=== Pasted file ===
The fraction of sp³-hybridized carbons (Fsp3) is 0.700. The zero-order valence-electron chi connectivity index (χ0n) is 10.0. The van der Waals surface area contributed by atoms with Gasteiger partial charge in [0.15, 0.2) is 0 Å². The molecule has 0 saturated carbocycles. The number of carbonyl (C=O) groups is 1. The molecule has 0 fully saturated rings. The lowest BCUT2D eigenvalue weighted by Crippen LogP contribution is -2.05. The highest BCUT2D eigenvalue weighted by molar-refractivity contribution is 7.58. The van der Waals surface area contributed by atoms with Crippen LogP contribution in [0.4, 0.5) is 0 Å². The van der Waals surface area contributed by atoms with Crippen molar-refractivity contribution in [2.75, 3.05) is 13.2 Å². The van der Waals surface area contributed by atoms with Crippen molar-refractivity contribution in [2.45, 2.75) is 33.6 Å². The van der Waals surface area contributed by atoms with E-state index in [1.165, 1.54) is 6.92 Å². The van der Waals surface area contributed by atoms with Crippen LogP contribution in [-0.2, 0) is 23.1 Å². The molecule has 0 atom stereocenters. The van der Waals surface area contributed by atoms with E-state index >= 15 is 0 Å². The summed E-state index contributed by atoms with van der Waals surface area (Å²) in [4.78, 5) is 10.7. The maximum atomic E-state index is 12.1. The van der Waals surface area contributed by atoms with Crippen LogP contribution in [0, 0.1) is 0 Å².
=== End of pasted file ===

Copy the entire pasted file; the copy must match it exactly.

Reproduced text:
The fraction of sp³-hybridized carbons (Fsp3) is 0.700. The zero-order valence-electron chi connectivity index (χ0n) is 10.0. The van der Waals surface area contributed by atoms with Gasteiger partial charge in [0.15, 0.2) is 0 Å². The molecule has 0 saturated carbocycles. The number of carbonyl (C=O) groups is 1. The molecule has 0 fully saturated rings. The lowest BCUT2D eigenvalue weighted by Crippen LogP contribution is -2.05. The highest BCUT2D eigenvalue weighted by molar-refractivity contribution is 7.58. The van der Waals surface area contributed by atoms with Crippen LogP contribution in [0.4, 0.5) is 0 Å². The van der Waals surface area contributed by atoms with Crippen molar-refractivity contribution in [2.75, 3.05) is 13.2 Å². The van der Waals surface area contributed by atoms with Crippen molar-refractivity contribution in [2.45, 2.75) is 33.6 Å². The van der Waals surface area contributed by atoms with E-state index in [1.165, 1.54) is 6.92 Å². The van der Waals surface area contributed by atoms with Crippen LogP contribution in [-0.2, 0) is 23.1 Å². The molecule has 0 atom stereocenters. The van der Waals surface area contributed by atoms with E-state index >= 15 is 0 Å². The summed E-state index contributed by atoms with van der Waals surface area (Å²) in [4.78, 5) is 10.7. The maximum atomic E-state index is 12.1. The van der Waals surface area contributed by atoms with Crippen LogP contribution in [0, 0.1) is 0 Å².